Peter's vision had nothing to do with what should or should not be eaten but about the fact that the Gentiles were no longer to be regarded as unclean

The next day, as they went on their journey and drew near the city, Peter went up on the housetop to pray, about the sixth hour. 10 Then he became very hungry and wanted to eat; but while they made ready, he fell into a trance 11 and saw heaven opened and an object like a great sheet bound at the four corners, descending to him and let down to the earth. 12 In it were all kinds of four-footed animals of the earth, wild beasts, creeping things, and birds of the air. 13 And a voice came to him, “Rise, Peter; kill and eat.” 14 But Peter said, “Not so, Lord! For I have never eaten anything common or unclean.” 15 And a voice spoke to him again the second time, “What God has declared to be clean you must not call common.” 16 This was done three times. And the object was taken up into heaven again. (Acts10:9-16)

As most commentators recognize Peter’s vision was not really about food and what could be eaten, but about people and who could now be fitted for glory. The Gentiles were no longer to be regarded as common or unclean because God had declared them to be otherwise. But why should that be since according to the Torah, being the divine decrees for His chosen people, many of the practices of other nations were to be regarded as unclean, being opposed to God’s will for the people with whom He wished closely to associate? Well something radical had happened: Messiah had been sacrificed on the Cross, not just as an offering for sin but “to cancel out the certificate of debt consisting of decrees against us, which was hostile to (the Gentiles); He has taken it out of the way, having nailed it to the cross” (Col2:14)

As a result, the likes of God -fearing Gentiles such as Cornelius and his household were now eligible to be members of the messianic community. This was a mystery, revealed more clearly through Paul (Eph3/Rom11), that before his vision, Peter was not clear about even though he and his immediate associates had been three years at Jesus’ side. Such men were not stupid: if Jesus had made these matters clear to them concerning God’s plans for the Gentile nations, such a vision would not have been needed. Jesus had merely hinted at such a possibility in certain parables whilst the Old Testament was yet more adamant that only Jews and the relatively few proselytes who converted to their faith could be “the children of the Kingdom”. Others could potentially be enlightened and forgiven in the name of Jesus if they repented and acknowledged Him as Lord and Saviour. But it was certainly not envisaged that they would  be filled with the Holy Spirit or obtain an eternal quality of life in preparation for future glory as Christ’s corporate partner through eternity. The Messiah was foretold to be “ a Light to bring revelation to the Gentiles and the glory of God’s people Israel (Lk2:32). Or as Paul later expressed it, siting and slightly subverting some Old Testament prophecy::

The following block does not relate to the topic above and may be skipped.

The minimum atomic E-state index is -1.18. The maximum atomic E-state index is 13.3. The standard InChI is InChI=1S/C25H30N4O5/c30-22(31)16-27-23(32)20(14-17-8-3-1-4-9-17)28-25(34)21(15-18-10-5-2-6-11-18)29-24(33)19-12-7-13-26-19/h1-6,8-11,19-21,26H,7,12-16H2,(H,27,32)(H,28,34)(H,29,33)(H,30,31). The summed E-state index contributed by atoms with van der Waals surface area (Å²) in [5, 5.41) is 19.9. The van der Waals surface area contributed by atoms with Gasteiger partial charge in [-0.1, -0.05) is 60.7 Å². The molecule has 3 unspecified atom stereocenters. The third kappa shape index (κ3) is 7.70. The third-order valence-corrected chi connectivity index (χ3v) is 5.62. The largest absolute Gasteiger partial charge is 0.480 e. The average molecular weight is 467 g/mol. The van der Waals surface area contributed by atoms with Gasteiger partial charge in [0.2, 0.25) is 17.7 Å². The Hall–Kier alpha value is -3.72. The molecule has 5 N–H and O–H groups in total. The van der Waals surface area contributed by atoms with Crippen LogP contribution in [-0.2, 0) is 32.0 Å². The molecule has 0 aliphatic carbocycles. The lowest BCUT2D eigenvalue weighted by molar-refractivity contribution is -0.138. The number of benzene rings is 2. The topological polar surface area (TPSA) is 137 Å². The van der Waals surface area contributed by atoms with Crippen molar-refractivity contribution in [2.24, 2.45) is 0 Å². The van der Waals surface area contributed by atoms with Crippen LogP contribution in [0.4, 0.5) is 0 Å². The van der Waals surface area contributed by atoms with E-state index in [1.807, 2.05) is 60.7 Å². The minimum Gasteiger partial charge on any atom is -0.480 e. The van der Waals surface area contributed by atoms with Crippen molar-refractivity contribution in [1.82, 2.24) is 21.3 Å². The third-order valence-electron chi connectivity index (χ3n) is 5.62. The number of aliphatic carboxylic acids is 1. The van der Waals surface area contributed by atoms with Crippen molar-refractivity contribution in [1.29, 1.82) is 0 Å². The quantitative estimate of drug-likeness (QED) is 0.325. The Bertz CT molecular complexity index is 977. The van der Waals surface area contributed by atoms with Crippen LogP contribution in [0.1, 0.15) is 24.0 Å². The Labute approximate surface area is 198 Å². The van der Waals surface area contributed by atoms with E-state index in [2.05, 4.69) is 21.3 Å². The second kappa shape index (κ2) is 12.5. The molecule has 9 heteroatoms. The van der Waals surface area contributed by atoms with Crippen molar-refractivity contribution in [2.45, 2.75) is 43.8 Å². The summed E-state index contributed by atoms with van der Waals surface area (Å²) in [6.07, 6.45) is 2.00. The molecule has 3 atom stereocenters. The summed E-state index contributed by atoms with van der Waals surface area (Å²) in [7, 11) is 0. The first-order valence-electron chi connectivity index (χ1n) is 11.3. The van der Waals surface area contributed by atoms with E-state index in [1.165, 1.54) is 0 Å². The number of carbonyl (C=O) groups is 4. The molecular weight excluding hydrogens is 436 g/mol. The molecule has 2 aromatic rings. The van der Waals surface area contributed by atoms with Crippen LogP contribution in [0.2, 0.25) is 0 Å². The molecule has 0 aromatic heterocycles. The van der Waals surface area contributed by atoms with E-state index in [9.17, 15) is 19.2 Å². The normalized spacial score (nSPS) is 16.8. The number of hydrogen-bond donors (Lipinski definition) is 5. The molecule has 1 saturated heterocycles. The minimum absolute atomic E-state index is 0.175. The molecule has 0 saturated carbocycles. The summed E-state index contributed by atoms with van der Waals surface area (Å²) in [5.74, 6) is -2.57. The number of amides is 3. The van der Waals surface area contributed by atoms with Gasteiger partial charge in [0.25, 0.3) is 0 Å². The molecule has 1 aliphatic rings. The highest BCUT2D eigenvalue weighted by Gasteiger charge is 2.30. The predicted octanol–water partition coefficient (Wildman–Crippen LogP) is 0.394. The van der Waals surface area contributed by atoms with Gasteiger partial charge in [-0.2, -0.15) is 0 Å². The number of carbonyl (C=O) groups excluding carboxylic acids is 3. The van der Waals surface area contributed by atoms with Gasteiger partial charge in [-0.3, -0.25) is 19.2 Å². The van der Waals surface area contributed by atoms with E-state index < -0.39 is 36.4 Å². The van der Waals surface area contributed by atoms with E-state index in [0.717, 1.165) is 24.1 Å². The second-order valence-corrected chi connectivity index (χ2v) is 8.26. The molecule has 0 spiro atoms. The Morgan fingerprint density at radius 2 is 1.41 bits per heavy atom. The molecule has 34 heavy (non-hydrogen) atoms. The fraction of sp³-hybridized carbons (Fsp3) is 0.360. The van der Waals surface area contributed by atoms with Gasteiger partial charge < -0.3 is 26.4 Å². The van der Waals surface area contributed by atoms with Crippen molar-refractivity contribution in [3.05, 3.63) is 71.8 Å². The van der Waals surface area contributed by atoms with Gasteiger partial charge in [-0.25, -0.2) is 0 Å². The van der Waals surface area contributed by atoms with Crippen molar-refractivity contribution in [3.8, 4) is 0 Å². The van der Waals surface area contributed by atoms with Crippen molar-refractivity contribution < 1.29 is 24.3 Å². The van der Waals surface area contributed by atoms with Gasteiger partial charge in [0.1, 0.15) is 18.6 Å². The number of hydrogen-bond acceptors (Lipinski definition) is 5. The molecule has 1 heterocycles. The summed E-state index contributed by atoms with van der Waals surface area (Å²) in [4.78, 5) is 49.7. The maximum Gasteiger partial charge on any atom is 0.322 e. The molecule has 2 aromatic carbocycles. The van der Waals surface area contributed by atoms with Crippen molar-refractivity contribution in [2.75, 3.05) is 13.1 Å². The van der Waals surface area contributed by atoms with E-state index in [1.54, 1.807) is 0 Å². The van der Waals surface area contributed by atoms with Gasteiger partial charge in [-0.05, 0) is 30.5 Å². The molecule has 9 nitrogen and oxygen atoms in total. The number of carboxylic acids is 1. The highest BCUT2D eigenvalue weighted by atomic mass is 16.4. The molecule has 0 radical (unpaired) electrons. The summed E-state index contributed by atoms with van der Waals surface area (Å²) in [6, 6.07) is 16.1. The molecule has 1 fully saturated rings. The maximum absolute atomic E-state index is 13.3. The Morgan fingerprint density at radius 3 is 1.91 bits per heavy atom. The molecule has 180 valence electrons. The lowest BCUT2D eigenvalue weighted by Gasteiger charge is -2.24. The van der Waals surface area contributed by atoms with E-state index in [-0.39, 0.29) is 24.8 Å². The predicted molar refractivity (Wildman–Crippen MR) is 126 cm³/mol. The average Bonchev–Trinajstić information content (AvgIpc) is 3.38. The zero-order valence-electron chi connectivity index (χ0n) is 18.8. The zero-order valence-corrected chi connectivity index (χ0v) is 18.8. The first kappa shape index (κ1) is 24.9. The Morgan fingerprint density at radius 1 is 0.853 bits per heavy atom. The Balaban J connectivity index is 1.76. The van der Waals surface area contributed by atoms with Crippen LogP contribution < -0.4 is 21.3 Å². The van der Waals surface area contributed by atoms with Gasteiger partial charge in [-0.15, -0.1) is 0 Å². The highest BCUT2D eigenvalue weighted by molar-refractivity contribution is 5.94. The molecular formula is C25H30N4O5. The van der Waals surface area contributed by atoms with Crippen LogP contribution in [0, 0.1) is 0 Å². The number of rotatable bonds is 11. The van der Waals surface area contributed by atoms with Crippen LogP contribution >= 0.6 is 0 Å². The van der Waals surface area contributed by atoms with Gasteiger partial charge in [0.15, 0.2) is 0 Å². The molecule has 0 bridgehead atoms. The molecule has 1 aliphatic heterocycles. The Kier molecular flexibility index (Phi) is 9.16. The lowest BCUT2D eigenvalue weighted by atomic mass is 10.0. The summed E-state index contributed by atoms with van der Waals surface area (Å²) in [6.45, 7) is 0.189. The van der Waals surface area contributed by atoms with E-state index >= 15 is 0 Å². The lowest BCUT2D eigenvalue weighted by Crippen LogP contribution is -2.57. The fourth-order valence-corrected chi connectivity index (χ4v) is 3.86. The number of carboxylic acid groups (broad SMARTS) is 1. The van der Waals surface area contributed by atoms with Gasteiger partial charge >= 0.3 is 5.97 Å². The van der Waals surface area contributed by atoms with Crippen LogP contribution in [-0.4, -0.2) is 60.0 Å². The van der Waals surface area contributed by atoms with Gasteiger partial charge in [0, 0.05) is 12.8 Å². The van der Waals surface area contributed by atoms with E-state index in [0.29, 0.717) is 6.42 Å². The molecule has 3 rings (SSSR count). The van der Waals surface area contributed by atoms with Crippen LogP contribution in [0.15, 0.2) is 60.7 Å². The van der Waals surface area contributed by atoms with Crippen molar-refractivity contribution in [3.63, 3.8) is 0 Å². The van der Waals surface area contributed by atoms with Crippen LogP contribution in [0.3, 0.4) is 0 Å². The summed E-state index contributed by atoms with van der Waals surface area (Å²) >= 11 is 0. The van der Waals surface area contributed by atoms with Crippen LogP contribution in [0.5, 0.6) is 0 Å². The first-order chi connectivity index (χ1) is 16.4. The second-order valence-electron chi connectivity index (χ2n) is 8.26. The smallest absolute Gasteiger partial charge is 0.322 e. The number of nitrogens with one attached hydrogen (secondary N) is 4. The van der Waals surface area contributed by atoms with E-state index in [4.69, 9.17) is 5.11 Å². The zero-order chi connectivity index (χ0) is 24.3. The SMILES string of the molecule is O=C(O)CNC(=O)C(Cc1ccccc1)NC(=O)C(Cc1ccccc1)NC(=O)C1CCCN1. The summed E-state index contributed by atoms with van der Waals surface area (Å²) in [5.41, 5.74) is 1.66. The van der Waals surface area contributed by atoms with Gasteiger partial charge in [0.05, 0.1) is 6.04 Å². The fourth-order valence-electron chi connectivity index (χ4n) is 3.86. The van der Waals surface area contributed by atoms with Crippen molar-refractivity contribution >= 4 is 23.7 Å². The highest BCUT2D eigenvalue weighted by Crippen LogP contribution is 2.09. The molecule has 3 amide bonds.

“Jesus Christ has become a Servant to the circumcision for the truth of God, to confirm the promises made to the fathers, and also that the Gentiles might glorify God for His mercy, as it is written:

“For this reason I will confess to You among the Gentiles,
And sing to Your name.”

10 And again he says:

“Rejoice, O Gentiles, with His people!”

11 And again:

“Praise the Lord, all you Gentiles!
Laud Him, all you peoples!”

12 And again, Isaiah says:

“There shall be a root of Jesse;
And He who shall rise to reign over the Gentiles,
In Him the Gentiles shall hope.” (Rom15:8-12)

 The Gentiles were expected to rejoice with God’s people not become His people (v10). As for Peter, he states more explicitly in the next chapter (11:17) that up to this point he had not grasped that the Gentiles could receive “the same spiritual gift” as the Jews when they came to believe in Christ, or in Paul’s language that they would “obtain an inheritance amongst those who are to be sanctified” (Acts20:32)

After Peter’s vision, the newly enlightened apostle concluded:

“In truth I now perceive that God shows no partiality. But in every nation whoever fears Him and works righteousness is accepted by Him. (Acts10:34-35)

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